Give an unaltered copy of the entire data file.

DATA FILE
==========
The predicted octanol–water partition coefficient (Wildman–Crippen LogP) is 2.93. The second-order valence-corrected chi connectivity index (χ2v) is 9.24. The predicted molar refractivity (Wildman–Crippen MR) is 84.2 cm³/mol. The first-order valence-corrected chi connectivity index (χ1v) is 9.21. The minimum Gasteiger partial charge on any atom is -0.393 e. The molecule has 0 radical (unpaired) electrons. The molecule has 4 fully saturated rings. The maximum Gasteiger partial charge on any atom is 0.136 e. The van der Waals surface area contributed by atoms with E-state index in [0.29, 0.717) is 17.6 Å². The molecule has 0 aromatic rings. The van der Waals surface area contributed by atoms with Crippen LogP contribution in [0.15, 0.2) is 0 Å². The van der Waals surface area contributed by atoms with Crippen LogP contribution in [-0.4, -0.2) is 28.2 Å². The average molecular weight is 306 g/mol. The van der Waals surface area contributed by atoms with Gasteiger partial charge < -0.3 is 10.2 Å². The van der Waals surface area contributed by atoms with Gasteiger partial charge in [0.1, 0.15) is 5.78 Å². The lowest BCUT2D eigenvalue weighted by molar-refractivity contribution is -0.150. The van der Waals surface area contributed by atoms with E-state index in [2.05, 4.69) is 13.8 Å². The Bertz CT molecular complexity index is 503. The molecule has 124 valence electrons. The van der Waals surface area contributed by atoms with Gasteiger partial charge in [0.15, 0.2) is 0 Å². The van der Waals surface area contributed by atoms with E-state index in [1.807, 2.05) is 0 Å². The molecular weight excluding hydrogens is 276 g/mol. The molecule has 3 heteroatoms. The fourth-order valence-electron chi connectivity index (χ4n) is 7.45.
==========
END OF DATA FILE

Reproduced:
The predicted octanol–water partition coefficient (Wildman–Crippen LogP) is 2.93. The second-order valence-corrected chi connectivity index (χ2v) is 9.24. The predicted molar refractivity (Wildman–Crippen MR) is 84.2 cm³/mol. The first-order valence-corrected chi connectivity index (χ1v) is 9.21. The minimum Gasteiger partial charge on any atom is -0.393 e. The molecule has 0 radical (unpaired) electrons. The molecule has 4 fully saturated rings. The maximum Gasteiger partial charge on any atom is 0.136 e. The van der Waals surface area contributed by atoms with E-state index in [0.29, 0.717) is 17.6 Å². The molecule has 0 aromatic rings. The van der Waals surface area contributed by atoms with Crippen LogP contribution in [0.15, 0.2) is 0 Å². The van der Waals surface area contributed by atoms with Crippen LogP contribution in [-0.4, -0.2) is 28.2 Å². The average molecular weight is 306 g/mol. The van der Waals surface area contributed by atoms with Gasteiger partial charge < -0.3 is 10.2 Å². The van der Waals surface area contributed by atoms with Gasteiger partial charge in [0.1, 0.15) is 5.78 Å². The lowest BCUT2D eigenvalue weighted by molar-refractivity contribution is -0.150. The van der Waals surface area contributed by atoms with E-state index in [2.05, 4.69) is 13.8 Å². The Bertz CT molecular complexity index is 503. The molecule has 124 valence electrons. The van der Waals surface area contributed by atoms with Gasteiger partial charge in [0.15, 0.2) is 0 Å². The van der Waals surface area contributed by atoms with E-state index in [1.807, 2.05) is 0 Å². The molecular weight excluding hydrogens is 276 g/mol. The molecule has 3 heteroatoms. The fourth-order valence-electron chi connectivity index (χ4n) is 7.45.